Scientists have identified an off-patent drug that could prevent COVID-19 infection and be used to tackle future variants.
A team of scientists from the University of Liverpool have found an off-patient liver disease drug that could be repurposed to prevent COVID-19 and any subsequent variants of this condition. The research involved a mix of ‘mini-organs’, donor organs, animal studies and patients.
The researchers showed that the drug, which is used to treat a type of liver disease, can block the way SARS-CoV-2 enters our cells, a receptor on the cell surface known as AC2. This drug targets the host cells and not the virus meaning it could be used to protect against emerging variants and other coronaviruses.
The research is published in Nature.
Trialling the drug’s ability to prevent COVID-19 using organoids
The research team from the University of Liverpool worked with researchers from the University of Cambridge. Dr Fotios Sampaziotis, from the University of Cambridge, had previously worked with organoids – ‘mini-bile ducts’- to study diseases of bile ducts. When the team used these, they found that the molecule known as FXR, which is present in large amounts in these bile duct organoids, directly regulates the viral entry to ACE2, effectively opening and closing it. They found that ursodeoxycholic acid (UDCA), an off-patent drug, used to treat primary biliary cholangitis, ‘turns down’ FXR and closes the ACE2 doorway.
The team showed in this new study that the same approach could be applied in ‘mini-lungs’ and ‘mini-guts’, the two main targets of SARS-CoV-2, to prevent COVID-19.
Does this approach work in living organisms?
The team then focussed on showing if the drug could prevent COVID-19 in living organisms.
The teams from Liverpool and Cambridge investigated to see if the drug could prevent infection in hamsters exposed to the virus, these animals are used as the ‘gold-standard’ model for pre-clinical testing of drugs against SARS-CoV-2.
They found that the hamsters treated with UDCA were protected against the delta variant of the virus, which was – at the time – partially resilient to existing vaccine response.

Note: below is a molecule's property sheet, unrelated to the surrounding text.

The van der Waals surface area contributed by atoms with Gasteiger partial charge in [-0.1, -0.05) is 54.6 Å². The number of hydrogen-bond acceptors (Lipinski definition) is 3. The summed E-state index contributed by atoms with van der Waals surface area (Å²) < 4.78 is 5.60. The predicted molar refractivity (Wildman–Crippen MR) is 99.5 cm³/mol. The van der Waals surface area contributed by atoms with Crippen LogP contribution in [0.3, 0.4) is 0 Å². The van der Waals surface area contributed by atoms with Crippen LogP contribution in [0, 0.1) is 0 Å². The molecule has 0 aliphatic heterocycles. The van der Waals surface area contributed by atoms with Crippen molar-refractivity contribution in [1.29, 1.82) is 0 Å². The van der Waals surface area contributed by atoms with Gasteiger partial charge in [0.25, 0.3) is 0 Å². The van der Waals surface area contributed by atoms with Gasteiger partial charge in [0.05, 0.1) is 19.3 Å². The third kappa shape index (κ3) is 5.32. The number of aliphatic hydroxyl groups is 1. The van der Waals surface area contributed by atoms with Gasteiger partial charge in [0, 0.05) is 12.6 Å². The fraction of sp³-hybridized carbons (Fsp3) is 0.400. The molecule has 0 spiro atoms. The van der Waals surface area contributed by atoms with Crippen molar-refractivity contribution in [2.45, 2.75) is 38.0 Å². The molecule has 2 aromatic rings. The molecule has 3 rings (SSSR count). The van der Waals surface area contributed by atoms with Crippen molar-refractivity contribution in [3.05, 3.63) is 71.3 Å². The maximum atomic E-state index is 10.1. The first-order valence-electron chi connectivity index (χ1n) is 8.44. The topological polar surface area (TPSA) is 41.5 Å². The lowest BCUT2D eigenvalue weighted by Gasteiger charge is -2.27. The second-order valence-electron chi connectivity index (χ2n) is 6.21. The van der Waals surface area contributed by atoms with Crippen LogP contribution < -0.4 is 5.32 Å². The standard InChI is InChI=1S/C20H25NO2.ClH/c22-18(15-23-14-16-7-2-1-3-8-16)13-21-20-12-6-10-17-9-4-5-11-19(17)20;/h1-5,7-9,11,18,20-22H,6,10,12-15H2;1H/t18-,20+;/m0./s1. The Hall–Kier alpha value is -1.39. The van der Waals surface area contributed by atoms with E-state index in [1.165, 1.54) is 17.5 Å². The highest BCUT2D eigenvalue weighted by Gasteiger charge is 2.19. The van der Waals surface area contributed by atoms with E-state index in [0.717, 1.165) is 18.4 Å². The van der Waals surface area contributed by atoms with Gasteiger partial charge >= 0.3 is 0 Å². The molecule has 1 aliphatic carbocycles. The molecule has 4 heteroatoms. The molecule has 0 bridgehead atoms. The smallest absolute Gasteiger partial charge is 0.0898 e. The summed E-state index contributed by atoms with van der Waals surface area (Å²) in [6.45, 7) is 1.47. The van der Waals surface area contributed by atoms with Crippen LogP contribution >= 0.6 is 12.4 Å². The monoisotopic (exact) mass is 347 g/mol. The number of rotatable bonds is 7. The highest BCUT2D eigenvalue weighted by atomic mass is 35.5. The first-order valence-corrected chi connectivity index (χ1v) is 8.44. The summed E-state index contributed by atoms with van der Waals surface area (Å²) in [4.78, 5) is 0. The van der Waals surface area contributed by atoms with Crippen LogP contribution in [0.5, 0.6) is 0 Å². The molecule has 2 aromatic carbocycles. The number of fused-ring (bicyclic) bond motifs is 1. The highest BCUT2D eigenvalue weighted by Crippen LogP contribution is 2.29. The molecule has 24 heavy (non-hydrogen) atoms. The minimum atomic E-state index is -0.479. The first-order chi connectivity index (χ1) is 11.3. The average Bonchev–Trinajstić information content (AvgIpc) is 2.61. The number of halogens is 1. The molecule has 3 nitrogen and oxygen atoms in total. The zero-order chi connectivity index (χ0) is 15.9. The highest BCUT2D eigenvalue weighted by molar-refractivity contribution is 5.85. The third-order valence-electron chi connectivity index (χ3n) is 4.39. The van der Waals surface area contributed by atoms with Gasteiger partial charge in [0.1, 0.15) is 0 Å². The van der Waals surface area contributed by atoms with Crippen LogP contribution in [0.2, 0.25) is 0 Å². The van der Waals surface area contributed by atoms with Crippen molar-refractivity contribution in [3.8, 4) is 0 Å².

Professor Owen from the University of Liverpool’s Centre of Excellence for Long-acting Therapeutics (CELT) said: “Although we will need properly controlled randomised trials to confirm these findings, the data provide compelling evidence that UDCA could work as a drug to protect against COVID-19 and complement vaccination programmes, particularly in vulnerable population groups. As it targets the ACE2 receptor directly, we hope it may be more resilient to changes resulting from the evolution of the SARS-CoV-2 spike, which result in rapid emergence of new variants.”
Professor Stewart added: “The biggest challenge in developing COVID-19 interventions is the constant emergence of new virus variants. These findings offer real progress towards a low-cost, safe and universal therapeutic that will combat current and future SARS-CoV-2 infections.”
Does it work in human organs and people?
The researchers furthered their study by testing to see if the drug could prevent COVID-19 in human lungs and people.
The team used a donated pair of lungs, using a ventilator to keep them functioning. One lung was given the drug but both were exposed to SARS-CoV-2. The lung that received the drug did not become infected, whilst the other lung did.
In the human study, the team used eight healthy volunteers. Professor Ansgar Lohse from the University Medical Centre Hamburg Eppendorf in Germany. Professor Lohse explained: “We recruited eight healthy volunteers to receive the drug. When we swabbed the noses of these volunteers, we found lower levels of ACE2, suggesting that the virus would have fewer opportunities to break into and infect their nasal cells – the main gateway for the virus”.
First author and PhD candidate Teresa Brevini from the University of Cambridge said: “This unique study gave us the opportunity to do really translational science, using a laboratory finding to directly address a clinical need.
“Using almost every approach at our fingertips we showed that an existing drug shuts the door on the virus and can protect us from COVID-19. Importantly, because this drug works on our cells, it is not affected by mutations in the virus and should be effective even as new variants emerge.”